2. The QOs in such insulators are exponentially damped at small fields (Eq 5), but the interaction effects are also dominant in the 2nd harmonic at weak fields (after Eq 16). Is it possible that the QOs are exponentially suppressed in the regime where interaction effects are dominant, making them experimentally inaccessible? The experimental relevance of interaction-induced effect will be greatly clarified if the authors can give a rough order of magnitude of the various contributions to the QOs in a realistic system (e.g. SmB6) at various magnetic fields.

Our prediction is about the general functional form of the free energy (or magnetization), with only one dimensionless parameter: the quantity $B/B_0$ that enters the Dingle damping (with magnetic field $B$ and the material-dependent field-scale $B_0$) is the same parameter that controls the size of the interaction corrections. Thus, if the magnetic field is sufficiently large (i.e. $B \sim B_0$) such that the second harmonic can be measured at all in the weak field regime, which is a nontrivial experimental task, one expects also a significant deviation from the rigid band theory arising from the interaction correction we have derived. Even keeping additional terms in the weak field expansion of the Bessel functions, which gives the exponential form of the Dingle factor, the magnetization with and without these interaction effects have distinct functional forms.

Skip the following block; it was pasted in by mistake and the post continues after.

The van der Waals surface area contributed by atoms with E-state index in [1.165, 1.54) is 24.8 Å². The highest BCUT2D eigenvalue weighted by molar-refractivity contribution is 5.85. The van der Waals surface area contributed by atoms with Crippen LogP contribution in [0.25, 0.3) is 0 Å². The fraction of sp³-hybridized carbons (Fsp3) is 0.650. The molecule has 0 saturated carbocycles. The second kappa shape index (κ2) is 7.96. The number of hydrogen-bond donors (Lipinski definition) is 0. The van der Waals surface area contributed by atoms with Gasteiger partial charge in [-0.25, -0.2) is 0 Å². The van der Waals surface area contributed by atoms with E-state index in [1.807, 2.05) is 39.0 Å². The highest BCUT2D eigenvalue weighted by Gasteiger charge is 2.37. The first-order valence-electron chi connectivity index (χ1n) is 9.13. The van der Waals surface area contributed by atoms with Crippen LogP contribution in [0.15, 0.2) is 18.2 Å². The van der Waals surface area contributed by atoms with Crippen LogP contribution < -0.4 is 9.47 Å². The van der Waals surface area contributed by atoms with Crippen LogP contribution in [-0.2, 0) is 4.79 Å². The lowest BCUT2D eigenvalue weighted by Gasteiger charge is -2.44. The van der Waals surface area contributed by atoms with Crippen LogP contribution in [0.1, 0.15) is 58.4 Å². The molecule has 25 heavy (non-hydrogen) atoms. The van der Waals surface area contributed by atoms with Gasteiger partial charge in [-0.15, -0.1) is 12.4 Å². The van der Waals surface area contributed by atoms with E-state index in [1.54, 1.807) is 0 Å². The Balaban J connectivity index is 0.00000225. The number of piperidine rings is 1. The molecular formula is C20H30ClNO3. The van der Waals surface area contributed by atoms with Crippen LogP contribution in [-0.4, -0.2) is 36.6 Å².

Report 1 by Brian Skinner on 2022-2-20 (Invited Report)

  • Cite as: Brian Skinner, Report on arXiv:2110.14643v1, delivered 2022-02-20, doi: 10.21468/SciPost.Report.4480

Report

This paper considers a timely and interesting question: whether quantum oscillations (QOs) of magnetization can appear in excitonic or Kondo insulators. It has recently been established that band insulators can exhibit QOs if the band structure has a "Mexican hat" shape or an otherwise sharp kink near the band bottom, such that the band edge itself forms a "surface" in momentum space. Here the authors demonstrate that when such band structures appear for purely interaction-driven reasons (as in excitonic insulators or Kondo insulators) the same type of QOs persist. Specifically, the lowest harmonic of QO is exactly the same as it would have been if the system were a rigid band insulator, even though the effective band parameters are magnetic-field-dependent. Interestingly, however, the higher harmonics are dominated by the magnetic-field-induced modulation of band parameters. These two results are both quite useful for the continued study of various seemingly-mysterious materials that exhibit quantum oscillations in an insulating state.

The paper is clearly written and it proceeds by examining three relatively simple but generic models. I think the results are generally clear and unimpeachable, and the limitations and assumptions are clearly stated.

I have only a small number of relatively straightforward and optional suggestions for the authors to consider:
1. It might be worth saying explicitly somewhere that you have set $\hbar = 1$.